Studies conducted on sleep repeatedly confirm the necessity of a healthy sleep routine. Sleep is so vital to our hormone health and key to managing PCOS symptoms. If you’re not getting enough sleep, your body can’t repair itself. And a good night’s sleep is essential for the physical and mental wellbeing of women.
Managing PCOS Symptoms: How much sleep do I need?
- When you wake up feeling refreshed, or at least not like you’re dying to go right back to bed.
- When you have energy to exercise several times a week at a moderate pace.
- When you’re generally making good decisions about food – because being tired dramatically increases the tendency to make unhealthy choices. Your brain needs glucose to function. Glucose comes from carbs. A sluggish brain is literally screaming for a big carb/sugar input.
- Your temper is under pretty good control. Not aiming for perfection; just looking for you to generally get along with most people, and weather emotional surprises with ease.
- Brain fog doesn’t seem to be such an issue. If you get too much sleep, you’ll probably have brain fog too, because you’re in semi-hibernation mode.
Good Night’s Sleep: What is “good” sleep?
- You don’t need to use prescription, herbal, or over-the-counter sleeping aids regularly, if at all. A cup of lemon balm or chamomile tea will be all you need.
- When you feel rested in the morning.
- You wake up no more than once per night. Too much waking is disruptive. Depending upon when it happens, it may interrupt your sleep cycles at the wrong point (right when you’re in deep sleep). If you need to cut back on liquids before bed, get your blood sugars or diabetes under control, etc., know that it will help your sleep.
- You aren’t having nightmares, restlessness, or night terrors. This may signal a need for journaling, talk therapy, or trauma treatment.
PCOS Wellness: Tips for a Good Night’s Sleep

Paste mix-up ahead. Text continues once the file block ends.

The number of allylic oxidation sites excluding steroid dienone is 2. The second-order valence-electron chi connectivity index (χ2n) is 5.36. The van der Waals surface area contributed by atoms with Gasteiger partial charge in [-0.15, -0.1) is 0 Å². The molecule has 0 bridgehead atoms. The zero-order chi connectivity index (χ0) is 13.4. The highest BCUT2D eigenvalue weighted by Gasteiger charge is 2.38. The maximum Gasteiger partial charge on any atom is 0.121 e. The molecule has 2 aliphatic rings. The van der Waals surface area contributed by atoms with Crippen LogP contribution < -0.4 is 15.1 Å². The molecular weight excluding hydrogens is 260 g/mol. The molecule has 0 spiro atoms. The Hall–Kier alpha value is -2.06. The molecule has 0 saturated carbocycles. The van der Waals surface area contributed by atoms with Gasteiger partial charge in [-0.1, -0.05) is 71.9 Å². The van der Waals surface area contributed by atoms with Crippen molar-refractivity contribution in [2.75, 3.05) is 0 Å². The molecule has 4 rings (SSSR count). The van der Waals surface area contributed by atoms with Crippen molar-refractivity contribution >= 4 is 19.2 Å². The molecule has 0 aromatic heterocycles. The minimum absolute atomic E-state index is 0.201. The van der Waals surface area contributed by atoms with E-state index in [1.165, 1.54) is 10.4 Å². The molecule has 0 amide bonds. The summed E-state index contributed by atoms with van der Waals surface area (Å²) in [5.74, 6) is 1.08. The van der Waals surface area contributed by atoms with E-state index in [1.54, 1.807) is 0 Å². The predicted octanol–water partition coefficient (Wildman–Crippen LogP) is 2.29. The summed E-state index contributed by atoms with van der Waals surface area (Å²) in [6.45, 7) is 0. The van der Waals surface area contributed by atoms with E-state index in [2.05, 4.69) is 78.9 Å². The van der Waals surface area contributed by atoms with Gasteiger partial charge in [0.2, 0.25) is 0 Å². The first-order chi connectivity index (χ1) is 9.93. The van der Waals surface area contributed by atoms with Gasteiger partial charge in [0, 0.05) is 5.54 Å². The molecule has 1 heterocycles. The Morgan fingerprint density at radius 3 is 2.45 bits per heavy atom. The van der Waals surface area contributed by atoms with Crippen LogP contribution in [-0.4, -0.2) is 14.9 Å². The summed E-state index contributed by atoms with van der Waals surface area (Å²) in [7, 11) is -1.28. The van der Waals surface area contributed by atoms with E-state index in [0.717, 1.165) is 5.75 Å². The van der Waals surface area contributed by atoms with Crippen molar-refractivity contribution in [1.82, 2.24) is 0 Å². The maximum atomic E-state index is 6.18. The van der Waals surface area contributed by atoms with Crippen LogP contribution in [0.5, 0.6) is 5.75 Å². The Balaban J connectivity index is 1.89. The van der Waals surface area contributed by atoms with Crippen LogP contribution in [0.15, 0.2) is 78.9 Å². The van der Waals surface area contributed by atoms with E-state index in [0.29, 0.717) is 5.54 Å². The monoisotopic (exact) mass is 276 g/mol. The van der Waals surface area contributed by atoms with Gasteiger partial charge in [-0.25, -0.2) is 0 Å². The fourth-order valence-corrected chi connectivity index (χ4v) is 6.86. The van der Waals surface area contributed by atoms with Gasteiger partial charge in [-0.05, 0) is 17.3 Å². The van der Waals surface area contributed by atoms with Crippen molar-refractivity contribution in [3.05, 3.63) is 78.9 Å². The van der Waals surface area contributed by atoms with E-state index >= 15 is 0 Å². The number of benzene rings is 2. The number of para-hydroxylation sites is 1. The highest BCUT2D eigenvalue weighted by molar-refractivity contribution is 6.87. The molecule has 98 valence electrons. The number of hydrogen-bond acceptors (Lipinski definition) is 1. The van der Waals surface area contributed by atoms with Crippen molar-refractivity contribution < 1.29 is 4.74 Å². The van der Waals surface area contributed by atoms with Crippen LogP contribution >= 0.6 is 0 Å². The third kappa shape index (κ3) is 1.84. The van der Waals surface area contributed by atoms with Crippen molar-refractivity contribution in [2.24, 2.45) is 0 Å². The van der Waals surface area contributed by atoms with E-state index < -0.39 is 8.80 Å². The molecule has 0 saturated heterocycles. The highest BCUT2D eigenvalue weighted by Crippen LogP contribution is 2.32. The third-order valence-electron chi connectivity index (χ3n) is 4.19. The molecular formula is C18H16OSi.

- Increase bedroom comfort. Darkness, a slightly cool temperature, and of course a comfortable bed and pillows are all good.
- Get rid of the electronic distractions at least an hour before bed (preferably two or three hours). That blue light is a killer when it comes to sleep.
- Create a nightly wind-down ritual. No electronics, no scary or violent or over-stimulating content in your reading materials, and no work. Do your nightly preparations such as washing your face and brushing your teeth at the same time, so that the body is cued that it’s getting to be time to go to bed.
- Don’t eat a heavy meal late at night. If you have indigestion, you’ll wake up during the night, disrupting your sleep cycles.
- Cut out caffeine by 2:00 p.m. at the latest – earlier if you’re having a problem. Some people may be so sensitive that they have to eliminate caffeine altogether.
- Stick to a schedule. Get to bed no later than 11:00 p.m. (10:00 p.m. if your schedule requires you to get up early). Plan on waking up at the same time every day, even on the weekends.
If you’re still having sleep problems, you may have a more serious problem, such as sleep apnea. Be sure to sign up for my monthly newsletter at PCOSwellness.com to receive more information about sleep and other tips for managing PCOS.